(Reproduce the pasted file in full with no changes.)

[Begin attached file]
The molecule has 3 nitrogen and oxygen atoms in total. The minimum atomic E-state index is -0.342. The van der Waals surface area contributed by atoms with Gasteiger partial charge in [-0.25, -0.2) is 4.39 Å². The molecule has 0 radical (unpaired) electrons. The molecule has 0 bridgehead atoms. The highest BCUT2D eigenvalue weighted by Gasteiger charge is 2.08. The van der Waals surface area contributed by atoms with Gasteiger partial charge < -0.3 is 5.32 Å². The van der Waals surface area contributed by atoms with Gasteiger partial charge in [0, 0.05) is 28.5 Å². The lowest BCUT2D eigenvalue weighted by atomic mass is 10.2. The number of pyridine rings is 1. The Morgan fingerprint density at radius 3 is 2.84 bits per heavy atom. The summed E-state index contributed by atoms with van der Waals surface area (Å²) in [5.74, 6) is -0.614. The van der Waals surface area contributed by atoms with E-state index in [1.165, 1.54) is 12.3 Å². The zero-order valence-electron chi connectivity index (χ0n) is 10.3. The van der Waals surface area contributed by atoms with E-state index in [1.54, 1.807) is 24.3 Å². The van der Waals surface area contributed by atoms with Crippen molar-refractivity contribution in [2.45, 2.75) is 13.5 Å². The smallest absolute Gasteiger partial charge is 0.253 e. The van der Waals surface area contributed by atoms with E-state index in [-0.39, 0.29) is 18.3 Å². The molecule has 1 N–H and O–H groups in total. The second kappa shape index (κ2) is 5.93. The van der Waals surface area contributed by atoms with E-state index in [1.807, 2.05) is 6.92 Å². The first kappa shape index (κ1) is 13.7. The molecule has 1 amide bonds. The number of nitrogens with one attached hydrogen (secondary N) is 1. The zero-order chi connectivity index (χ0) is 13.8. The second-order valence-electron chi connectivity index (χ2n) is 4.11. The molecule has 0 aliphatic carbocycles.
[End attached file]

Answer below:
The molecule has 3 nitrogen and oxygen atoms in total. The minimum atomic E-state index is -0.342. The van der Waals surface area contributed by atoms with Gasteiger partial charge in [-0.25, -0.2) is 4.39 Å². The molecule has 0 radical (unpaired) electrons. The molecule has 0 bridgehead atoms. The highest BCUT2D eigenvalue weighted by Gasteiger charge is 2.08. The van der Waals surface area contributed by atoms with Gasteiger partial charge < -0.3 is 5.32 Å². The van der Waals surface area contributed by atoms with Gasteiger partial charge in [0, 0.05) is 28.5 Å². The lowest BCUT2D eigenvalue weighted by atomic mass is 10.2. The number of pyridine rings is 1. The Morgan fingerprint density at radius 3 is 2.84 bits per heavy atom. The summed E-state index contributed by atoms with van der Waals surface area (Å²) in [5.74, 6) is -0.614. The van der Waals surface area contributed by atoms with E-state index in [1.165, 1.54) is 12.3 Å². The zero-order valence-electron chi connectivity index (χ0n) is 10.3. The van der Waals surface area contributed by atoms with E-state index in [1.54, 1.807) is 24.3 Å². The van der Waals surface area contributed by atoms with Crippen molar-refractivity contribution in [2.45, 2.75) is 13.5 Å². The smallest absolute Gasteiger partial charge is 0.253 e. The van der Waals surface area contributed by atoms with E-state index in [-0.39, 0.29) is 18.3 Å². The molecule has 1 N–H and O–H groups in total. The second kappa shape index (κ2) is 5.93. The van der Waals surface area contributed by atoms with E-state index in [1.807, 2.05) is 6.92 Å². The first kappa shape index (κ1) is 13.7. The molecule has 1 amide bonds. The number of nitrogens with one attached hydrogen (secondary N) is 1. The zero-order chi connectivity index (χ0) is 13.8. The second-order valence-electron chi connectivity index (χ2n) is 4.11. The molecule has 0 aliphatic carbocycles.